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The Provincial Booksellers Fairs Association (PBFA) kicked off its 54-date annual calendar of fairs at York Racecourse with what it bills as the UK’s biggest one-day event of its type.

Visitor numbers exceeded 1000 for the first time – up 25% on last year – bolstered by an impressive number of younger buyers. The view along the aisles was regularly punctuated by pink hair and piercings. Book collecting is not just a sport for the middle-aged: the internet and the vogue for retro is helping to pull in the millennials.


Organiser Philip Morris noted that York’s central location draws dealers from across the country. “North meets south here and that’s exciting for the trade because both sides get to see stock they don’t encounter at other fairs.”

Online campaign

What was behind the fair’s marketing success? “We started a Facebook group in September and kept at it,” said York dealer Jeanette Ray. Combined with the longer-established material such as posters and flyers, it lured in curious twenty-somethings who were quick to engage with what they found on arrival. Their interest in owning a bit of the past, however, did not mean they all flocked to the most traditional antiquarian material.

“I’ve sold so many £3 sixties paperbacks I’ve lost count,” said local dealer Louise Harrison of Addingham’s TP Books. “Trade during Friday’s set-up was good and I sold a lot of Blyton first editions but it’s very different today. Someone bought a load of science fiction just because they liked the covers – they’d never heard of the authors!”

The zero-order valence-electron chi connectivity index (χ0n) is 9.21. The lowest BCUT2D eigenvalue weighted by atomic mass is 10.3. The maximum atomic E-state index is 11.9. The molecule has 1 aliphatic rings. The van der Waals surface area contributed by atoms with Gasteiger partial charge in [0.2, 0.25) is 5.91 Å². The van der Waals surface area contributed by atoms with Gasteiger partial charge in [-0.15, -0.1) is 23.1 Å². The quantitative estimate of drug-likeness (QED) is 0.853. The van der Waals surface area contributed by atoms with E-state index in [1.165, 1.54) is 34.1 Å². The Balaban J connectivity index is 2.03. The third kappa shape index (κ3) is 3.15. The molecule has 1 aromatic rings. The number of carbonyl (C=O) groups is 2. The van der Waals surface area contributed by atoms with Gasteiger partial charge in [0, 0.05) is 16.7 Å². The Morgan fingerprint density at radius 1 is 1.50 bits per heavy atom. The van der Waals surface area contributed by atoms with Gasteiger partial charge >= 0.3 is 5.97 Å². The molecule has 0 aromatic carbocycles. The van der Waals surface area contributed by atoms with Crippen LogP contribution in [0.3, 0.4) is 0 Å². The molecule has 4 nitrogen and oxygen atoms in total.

Arturio Books was another exhibitor with stock that fared well with younger buyers, offering modern firsts, vintage crime and plenty of James Bond. Owner Michael Hollins has turned his 20-year book collecting hobby into a business and was “well on the way to £3000” by noon.


Eye-catching jackets and a clutter-free display technique appeals to design-conscious millennials.

This was just his fourth fair and his first York one-dayer.“The challenge for me now is to keep on buying so I can keep on selling,” he said. Hollins made a good start with his purchase of a 1969 letter from Scottish author George MacDonald Fraser thanking writer Dennis Wheatley for his glowing review of his first Flashman novel.

“It’s important for me as a new bookseller to build up clients. If I can offer them top-quality material at the best price, I’m far more likely to develop long-term relationships, “ Hollins added. “The PBFA are very welcoming. In the short time I’ve been a member the guidance I’ve got from fellow dealers has made it seem easy.”


This 1956 thriller, ticketed at £300, raised a smile.

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Elsewhere at the fair, manuscript material and photograph albums proved popular. Illustrator and designer Mark Hearld took a professional interest in an 1864 school-book from Heworth, once a village but now a suburb of York itself. “It’s all hand-written by somebody called Daniel Scoby and the calligraphy is stunning,” he said. “It’s amazing to think it’s survived all this time.”

A member of the PBFA, Jeremy Carson has collected, written about and dealt in old books for over 25 years.